Three separate hearings on criminal charges brought against deposed Myanmar leader Aung San Suu Kyi took place Monday in the capital, Naypyitaw.
Suu Kyi’s lawyer, Khin Maung Zaw, told journalists the first hearing involved two witnesses testifying on charges she violated the country’s Natural Disaster Management Law for breaking COVID-19 restrictions while campaigning during last year’s parliamentary election.
In the second hearing, Khin Maung Zaw said the court sustained an objection to the defense team’s cross-examination of a police officer in the case against Suu Kyi under the Communications Law on the grounds the question may affect the court’s verdict.
The final hearing involved charges she violated the country’s Export-Import Law.
Khin Maung Zaw said the hearings have been adjourned until next Monday, July 5.
The 76-year-old Suu Kyi has been detained since February 1, when her civilian government was overthrown nearly three months after her National League for Democracy party scored a landslide electoral victory. Along with violating the COVID-19 restrictions, she has been accused of illegally possessing unlicensed walkie-talkies, breaching the Official Secrets Act, inciting public unrest, misusing land for her charitable foundation, and accepting illegal payments of $600,000 in cash plus 11 kilograms of gold.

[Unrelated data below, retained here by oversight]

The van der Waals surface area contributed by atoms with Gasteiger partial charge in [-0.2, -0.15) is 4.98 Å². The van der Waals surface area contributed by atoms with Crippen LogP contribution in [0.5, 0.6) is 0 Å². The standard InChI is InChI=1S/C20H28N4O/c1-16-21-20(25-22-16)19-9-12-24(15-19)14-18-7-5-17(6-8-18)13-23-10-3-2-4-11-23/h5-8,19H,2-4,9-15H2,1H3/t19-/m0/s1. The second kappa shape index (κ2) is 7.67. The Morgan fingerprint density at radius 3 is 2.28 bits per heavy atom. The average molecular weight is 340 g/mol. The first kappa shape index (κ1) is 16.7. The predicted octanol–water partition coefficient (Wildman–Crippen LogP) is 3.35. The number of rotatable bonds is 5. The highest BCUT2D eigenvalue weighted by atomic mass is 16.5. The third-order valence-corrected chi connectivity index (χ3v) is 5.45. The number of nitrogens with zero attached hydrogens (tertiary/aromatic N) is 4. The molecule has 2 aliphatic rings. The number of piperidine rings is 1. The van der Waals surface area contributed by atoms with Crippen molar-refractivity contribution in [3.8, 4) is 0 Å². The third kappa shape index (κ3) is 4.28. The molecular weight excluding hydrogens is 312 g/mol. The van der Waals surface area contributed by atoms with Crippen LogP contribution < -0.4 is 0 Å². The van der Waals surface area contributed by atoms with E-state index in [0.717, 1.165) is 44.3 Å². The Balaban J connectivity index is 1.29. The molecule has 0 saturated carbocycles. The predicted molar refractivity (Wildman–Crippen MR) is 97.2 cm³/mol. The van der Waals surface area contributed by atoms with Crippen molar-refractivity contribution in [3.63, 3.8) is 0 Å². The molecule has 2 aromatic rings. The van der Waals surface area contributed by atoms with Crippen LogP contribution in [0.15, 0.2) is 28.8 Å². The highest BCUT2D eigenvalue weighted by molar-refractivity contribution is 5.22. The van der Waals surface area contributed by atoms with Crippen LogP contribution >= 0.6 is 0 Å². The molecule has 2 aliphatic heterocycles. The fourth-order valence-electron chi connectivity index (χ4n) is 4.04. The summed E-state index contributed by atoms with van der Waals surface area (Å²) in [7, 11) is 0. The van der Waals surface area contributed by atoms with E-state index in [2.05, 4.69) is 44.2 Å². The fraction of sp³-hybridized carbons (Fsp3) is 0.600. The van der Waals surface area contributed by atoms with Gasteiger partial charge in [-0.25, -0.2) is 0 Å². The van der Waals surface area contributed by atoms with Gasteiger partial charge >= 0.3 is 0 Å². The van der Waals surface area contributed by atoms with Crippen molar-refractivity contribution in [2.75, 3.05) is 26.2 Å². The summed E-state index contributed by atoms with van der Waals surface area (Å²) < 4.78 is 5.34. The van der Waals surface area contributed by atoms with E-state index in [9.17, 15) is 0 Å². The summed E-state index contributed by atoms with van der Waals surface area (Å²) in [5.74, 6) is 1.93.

Ousted President Win Myint and former Naypyitaw mayor Myo Aung are being tried alongside Suu Kyi.
Electoral fraud allegation
The junta has cited widespread electoral fraud in the November 8 election as a reason for the coup, an allegation the civilian electoral commission denied. The junta has threatened to dissolve the NLD over the allegations.
The coup triggered a crisis in that led to deadly anti-junta demonstrations and clashes among several armed ethnic groups and the ruling junta.
In a campaign to quell the protests, the government has killed more than 800 protesters and bystanders since the takeover, according to the Assistance Association for Political Prisoners, which tracks casualties and arrests in Myanmar.
Source: Voice of America